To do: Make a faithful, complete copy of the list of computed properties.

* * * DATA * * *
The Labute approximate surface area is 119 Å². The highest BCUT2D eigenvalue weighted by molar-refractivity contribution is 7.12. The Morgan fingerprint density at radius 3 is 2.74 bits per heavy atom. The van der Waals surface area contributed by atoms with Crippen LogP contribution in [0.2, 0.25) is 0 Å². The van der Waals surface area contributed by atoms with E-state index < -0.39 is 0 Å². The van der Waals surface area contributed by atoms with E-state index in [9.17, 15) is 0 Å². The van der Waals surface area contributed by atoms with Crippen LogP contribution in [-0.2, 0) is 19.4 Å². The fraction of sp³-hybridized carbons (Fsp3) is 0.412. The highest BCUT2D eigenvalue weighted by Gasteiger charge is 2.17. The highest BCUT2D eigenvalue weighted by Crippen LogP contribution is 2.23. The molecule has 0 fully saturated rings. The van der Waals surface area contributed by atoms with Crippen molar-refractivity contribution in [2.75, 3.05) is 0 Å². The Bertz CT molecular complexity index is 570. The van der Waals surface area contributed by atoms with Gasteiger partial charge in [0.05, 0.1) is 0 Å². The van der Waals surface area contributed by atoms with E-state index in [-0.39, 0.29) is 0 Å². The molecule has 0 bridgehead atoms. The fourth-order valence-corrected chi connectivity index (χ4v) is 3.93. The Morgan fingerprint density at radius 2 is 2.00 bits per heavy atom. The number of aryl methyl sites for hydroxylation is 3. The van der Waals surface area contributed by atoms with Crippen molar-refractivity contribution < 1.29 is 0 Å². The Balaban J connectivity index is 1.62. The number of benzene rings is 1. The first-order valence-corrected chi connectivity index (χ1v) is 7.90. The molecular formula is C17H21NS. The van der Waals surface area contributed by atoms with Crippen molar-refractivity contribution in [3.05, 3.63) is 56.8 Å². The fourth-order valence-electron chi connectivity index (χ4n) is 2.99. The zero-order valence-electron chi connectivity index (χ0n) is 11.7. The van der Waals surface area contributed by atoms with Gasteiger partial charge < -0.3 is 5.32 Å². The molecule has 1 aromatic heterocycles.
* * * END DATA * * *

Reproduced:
The Labute approximate surface area is 119 Å². The highest BCUT2D eigenvalue weighted by molar-refractivity contribution is 7.12. The Morgan fingerprint density at radius 3 is 2.74 bits per heavy atom. The van der Waals surface area contributed by atoms with Crippen LogP contribution in [0.2, 0.25) is 0 Å². The van der Waals surface area contributed by atoms with E-state index < -0.39 is 0 Å². The van der Waals surface area contributed by atoms with E-state index in [9.17, 15) is 0 Å². The van der Waals surface area contributed by atoms with Crippen LogP contribution in [-0.2, 0) is 19.4 Å². The fraction of sp³-hybridized carbons (Fsp3) is 0.412. The highest BCUT2D eigenvalue weighted by Gasteiger charge is 2.17. The highest BCUT2D eigenvalue weighted by Crippen LogP contribution is 2.23. The molecule has 0 fully saturated rings. The van der Waals surface area contributed by atoms with Crippen molar-refractivity contribution in [2.75, 3.05) is 0 Å². The Bertz CT molecular complexity index is 570. The van der Waals surface area contributed by atoms with Gasteiger partial charge in [0.05, 0.1) is 0 Å². The van der Waals surface area contributed by atoms with E-state index in [-0.39, 0.29) is 0 Å². The molecule has 0 bridgehead atoms. The fourth-order valence-corrected chi connectivity index (χ4v) is 3.93. The Morgan fingerprint density at radius 2 is 2.00 bits per heavy atom. The number of aryl methyl sites for hydroxylation is 3. The van der Waals surface area contributed by atoms with Crippen molar-refractivity contribution < 1.29 is 0 Å². The Balaban J connectivity index is 1.62. The number of benzene rings is 1. The first-order valence-corrected chi connectivity index (χ1v) is 7.90. The molecular formula is C17H21NS. The van der Waals surface area contributed by atoms with Crippen molar-refractivity contribution in [3.05, 3.63) is 56.8 Å². The fourth-order valence-electron chi connectivity index (χ4n) is 2.99. The zero-order valence-electron chi connectivity index (χ0n) is 11.7. The van der Waals surface area contributed by atoms with Gasteiger partial charge < -0.3 is 5.32 Å². The molecule has 1 aromatic heterocycles.